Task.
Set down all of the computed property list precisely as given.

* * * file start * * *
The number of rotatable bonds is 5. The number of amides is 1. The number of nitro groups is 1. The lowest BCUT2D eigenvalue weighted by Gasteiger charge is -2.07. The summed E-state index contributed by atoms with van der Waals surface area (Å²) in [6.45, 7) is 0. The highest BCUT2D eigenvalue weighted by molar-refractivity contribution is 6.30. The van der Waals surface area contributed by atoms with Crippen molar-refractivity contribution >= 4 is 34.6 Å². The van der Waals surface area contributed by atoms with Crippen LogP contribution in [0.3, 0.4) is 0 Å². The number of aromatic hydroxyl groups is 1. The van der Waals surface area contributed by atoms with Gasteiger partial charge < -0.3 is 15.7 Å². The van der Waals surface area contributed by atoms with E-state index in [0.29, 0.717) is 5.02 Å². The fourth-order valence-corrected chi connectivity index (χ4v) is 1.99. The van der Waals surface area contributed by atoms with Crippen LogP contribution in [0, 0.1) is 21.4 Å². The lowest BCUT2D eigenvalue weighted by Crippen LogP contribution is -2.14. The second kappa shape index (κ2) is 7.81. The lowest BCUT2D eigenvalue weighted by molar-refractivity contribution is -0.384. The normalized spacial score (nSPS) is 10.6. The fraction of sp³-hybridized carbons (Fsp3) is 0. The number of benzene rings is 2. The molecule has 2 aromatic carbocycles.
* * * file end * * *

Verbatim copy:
The number of rotatable bonds is 5. The number of amides is 1. The number of nitro groups is 1. The lowest BCUT2D eigenvalue weighted by Gasteiger charge is -2.07. The summed E-state index contributed by atoms with van der Waals surface area (Å²) in [6.45, 7) is 0. The highest BCUT2D eigenvalue weighted by molar-refractivity contribution is 6.30. The van der Waals surface area contributed by atoms with Crippen molar-refractivity contribution >= 4 is 34.6 Å². The van der Waals surface area contributed by atoms with Crippen LogP contribution in [0.3, 0.4) is 0 Å². The number of aromatic hydroxyl groups is 1. The van der Waals surface area contributed by atoms with Gasteiger partial charge < -0.3 is 15.7 Å². The van der Waals surface area contributed by atoms with E-state index in [0.29, 0.717) is 5.02 Å². The fourth-order valence-corrected chi connectivity index (χ4v) is 1.99. The van der Waals surface area contributed by atoms with Crippen LogP contribution in [0, 0.1) is 21.4 Å². The lowest BCUT2D eigenvalue weighted by Crippen LogP contribution is -2.14. The second kappa shape index (κ2) is 7.81. The lowest BCUT2D eigenvalue weighted by molar-refractivity contribution is -0.384. The normalized spacial score (nSPS) is 10.6. The fraction of sp³-hybridized carbons (Fsp3) is 0. The number of benzene rings is 2. The molecule has 2 aromatic carbocycles.